Bullying and Mental Health Among Youth

Bullying and Mental Health Among Youth

Parents and educators have long been concerned about how bullying may negatively affect the mental health and general wellbeing of youth. These effects include low self-esteem, low sense of security, anxiety, social withdrawal, and depression. All these negative emotions affect not only youth who are being bullied, but also bystanders of bullying behaviors.

Bullying is not only physical. It can happen in the form of verbal exclusion, body shaming, or other emotional and mental abusive behaviors. It is time that everyone comes to understand bullying as a public health concern because of its negative impact on young people’s mental, developmental, and social outcomes. 

The Social World of Youth and Bullying

Teens and adolescents thrive in social relationships where they feel accepted and included. If there is exclusion, even violence, involved in these peer relationships, the impact can be traumatizing for a young person. They may try to handle the situation on their own so they feel in control again. The fear of rejection can be debilitating.

In most cases, young people hesitate to tell adults—parents or teachers—about bullying because they may feel humiliated by the experience or do not know how to talk about it. There is the fear of adults ignoring their problems or judging them. They may even feel like the bullying will get worse if they “snitch” or “tattletale.”

Warning Signs Parents Should Watch For

Recognizing the warning signs that a young person is being bullied is always the first step when helping them combat bullying-related mental health issues. Parents are placed in a unique position to be present and to offer timely advice. Talking to the child can help identify deeper problems behind experiences of bullying.

Warning signs that may point to a bullying problem include unexplained injuries, lost personal items, faking illness to avoid classes, changes in eating habits, sleep problems, loss of interest in previous hobbies, social isolation, self-destructive acts, and more. Parents might confuse some of these behaviors with teenage rebellion, but patience and careful listening help parents know what is going on with their child.

Preventing Bullying Begins with Education and Communication

Parents and educators all have a role to play in preventing bullying in a young person’s social life. Anti-bullying education requires helping teens and adolescents understand why and how bullying happens. Youth need to be educated on what harm bystander behavior brings and how to stand up to bullying. There are simple anti-bullying techniques that can help them de-escalate social conflicts.

Some schools teach young people to recognize the importance of bystanders’ roles. When bullying happens to others, as a bystander, you can either be an outsider, a reinforcer, an assistant, or a defender. The last stance is the only way to intervene and stop bullying from continuing. Schools should also raise awareness about cyberbullying, which happens on a larger scale among teens and adolescents as they learn to navigate the cyber world.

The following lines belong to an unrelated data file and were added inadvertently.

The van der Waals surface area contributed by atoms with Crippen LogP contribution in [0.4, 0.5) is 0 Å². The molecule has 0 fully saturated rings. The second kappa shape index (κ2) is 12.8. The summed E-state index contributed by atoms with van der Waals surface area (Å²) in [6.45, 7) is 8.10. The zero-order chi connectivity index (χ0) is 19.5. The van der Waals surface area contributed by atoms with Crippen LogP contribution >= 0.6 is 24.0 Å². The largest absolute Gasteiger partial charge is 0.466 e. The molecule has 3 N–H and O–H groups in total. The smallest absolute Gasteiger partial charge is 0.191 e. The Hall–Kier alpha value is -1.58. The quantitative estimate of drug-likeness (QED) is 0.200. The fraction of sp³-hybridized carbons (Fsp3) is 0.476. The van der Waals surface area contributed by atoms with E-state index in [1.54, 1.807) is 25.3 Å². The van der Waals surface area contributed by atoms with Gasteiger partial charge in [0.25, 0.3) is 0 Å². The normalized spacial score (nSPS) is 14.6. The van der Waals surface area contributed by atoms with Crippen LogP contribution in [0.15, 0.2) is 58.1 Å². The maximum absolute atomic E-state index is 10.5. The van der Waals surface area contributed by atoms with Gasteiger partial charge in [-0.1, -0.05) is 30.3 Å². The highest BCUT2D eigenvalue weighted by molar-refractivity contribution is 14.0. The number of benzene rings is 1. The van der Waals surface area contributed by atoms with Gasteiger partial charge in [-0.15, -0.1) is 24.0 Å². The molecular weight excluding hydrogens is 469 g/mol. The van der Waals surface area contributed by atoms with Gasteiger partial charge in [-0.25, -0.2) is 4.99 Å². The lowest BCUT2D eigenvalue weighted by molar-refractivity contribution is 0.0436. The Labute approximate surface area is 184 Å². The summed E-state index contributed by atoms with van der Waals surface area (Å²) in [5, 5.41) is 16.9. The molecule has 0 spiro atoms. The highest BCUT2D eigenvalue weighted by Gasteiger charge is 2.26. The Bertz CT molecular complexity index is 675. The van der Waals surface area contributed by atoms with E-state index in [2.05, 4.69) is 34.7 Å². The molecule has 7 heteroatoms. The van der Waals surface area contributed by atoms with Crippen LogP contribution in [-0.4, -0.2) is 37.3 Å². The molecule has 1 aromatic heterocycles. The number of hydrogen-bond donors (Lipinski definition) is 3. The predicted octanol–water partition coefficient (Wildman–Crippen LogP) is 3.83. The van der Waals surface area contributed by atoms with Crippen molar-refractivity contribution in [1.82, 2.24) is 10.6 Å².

Parents and educators need to keep the lines of communication open. Not all children trust or are willing to talk to their parents, so educators should be well versed in these things and ready to help as well. There need to be constant check-ins with young people about how they are doing socially. Adults should create a safe space for teens and adolescents to voice their concerns without being judged by their “grown-up” standards. Above all, schools should prioritize a code of conduct among students that prizes kindness, respect, and inclusion. Parents and educators should model how to treat each other with these same principles.

Practical Talking Points with Youth

In most cases, teens and adolescents do want to talk with parents or educators about their experiences, especially when they are making tough decisions in life. If you are a parent, make a daily routine such as a short walk after dinner or the car ride home from school as a regular ritual to talk about life with your child. Try to ask questions that are open-ended and non-confrontational by centering on their experience. Below are a few examples:

  • Can you share something interesting that happened today in school? Something unpleasant?
  • Who do you talk with during recess or lunchtime at school? Who do you tend to avoid?
  • What do you like most about school or hanging out with your friends at school?
  • Who are the teachers you like and trust most when difficult things come up and you need to talk to a grownup?
  • Do you ever see kids at your school being bullied by other kids? How does it make you feel?
  • Have you ever tried to help someone who is being bullied or excluded?

Do you worry about how bullying might impact your children’s mental health? In the world of teens and adolescents, bullying can take many forms. Parents and educators need to know more about bullying in order to prevent youth in their care from developing mental health issues, which might increase the risk for substance use and addiction. You can work with health professionals who have experience in coaching parents to support their children’s mental health needs. At Laguna Shores Recovery, our licensed mental healthcare professionals and therapists know how to coach you or your child through mental health issues brought on by bullying. We believe in holistic recovery, which makes us experts in designing all-rounded treatment plans for our clients. Our complete medical and residential facility can provide a range of treatments, including diagnosis, behavioral therapies, 12-step programs, and treatment plans. Call us at (866) 906-3203. We can help your family cope with youth mental health challenges.